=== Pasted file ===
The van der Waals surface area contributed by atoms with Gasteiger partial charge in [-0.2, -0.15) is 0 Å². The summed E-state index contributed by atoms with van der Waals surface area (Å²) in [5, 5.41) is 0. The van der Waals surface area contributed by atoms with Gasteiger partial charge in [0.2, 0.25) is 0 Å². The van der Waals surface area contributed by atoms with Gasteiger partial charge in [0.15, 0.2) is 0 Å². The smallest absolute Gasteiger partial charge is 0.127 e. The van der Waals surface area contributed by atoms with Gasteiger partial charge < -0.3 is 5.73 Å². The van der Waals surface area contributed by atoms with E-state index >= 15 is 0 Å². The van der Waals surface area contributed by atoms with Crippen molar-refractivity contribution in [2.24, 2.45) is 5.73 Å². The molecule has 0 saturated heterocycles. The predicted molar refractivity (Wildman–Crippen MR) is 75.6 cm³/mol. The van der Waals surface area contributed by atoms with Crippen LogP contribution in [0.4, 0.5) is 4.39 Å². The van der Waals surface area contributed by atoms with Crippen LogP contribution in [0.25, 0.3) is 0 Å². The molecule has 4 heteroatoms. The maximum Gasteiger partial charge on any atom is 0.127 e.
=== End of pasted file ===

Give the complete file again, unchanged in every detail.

The van der Waals surface area contributed by atoms with Gasteiger partial charge in [-0.2, -0.15) is 0 Å². The summed E-state index contributed by atoms with van der Waals surface area (Å²) in [5, 5.41) is 0. The van der Waals surface area contributed by atoms with Gasteiger partial charge in [0.2, 0.25) is 0 Å². The van der Waals surface area contributed by atoms with Gasteiger partial charge in [0.15, 0.2) is 0 Å². The smallest absolute Gasteiger partial charge is 0.127 e. The van der Waals surface area contributed by atoms with Gasteiger partial charge < -0.3 is 5.73 Å². The van der Waals surface area contributed by atoms with E-state index >= 15 is 0 Å². The van der Waals surface area contributed by atoms with Crippen molar-refractivity contribution in [2.24, 2.45) is 5.73 Å². The molecule has 0 saturated heterocycles. The predicted molar refractivity (Wildman–Crippen MR) is 75.6 cm³/mol. The van der Waals surface area contributed by atoms with Crippen LogP contribution in [0.4, 0.5) is 4.39 Å². The van der Waals surface area contributed by atoms with Crippen LogP contribution in [0.25, 0.3) is 0 Å². The molecule has 4 heteroatoms. The maximum Gasteiger partial charge on any atom is 0.127 e.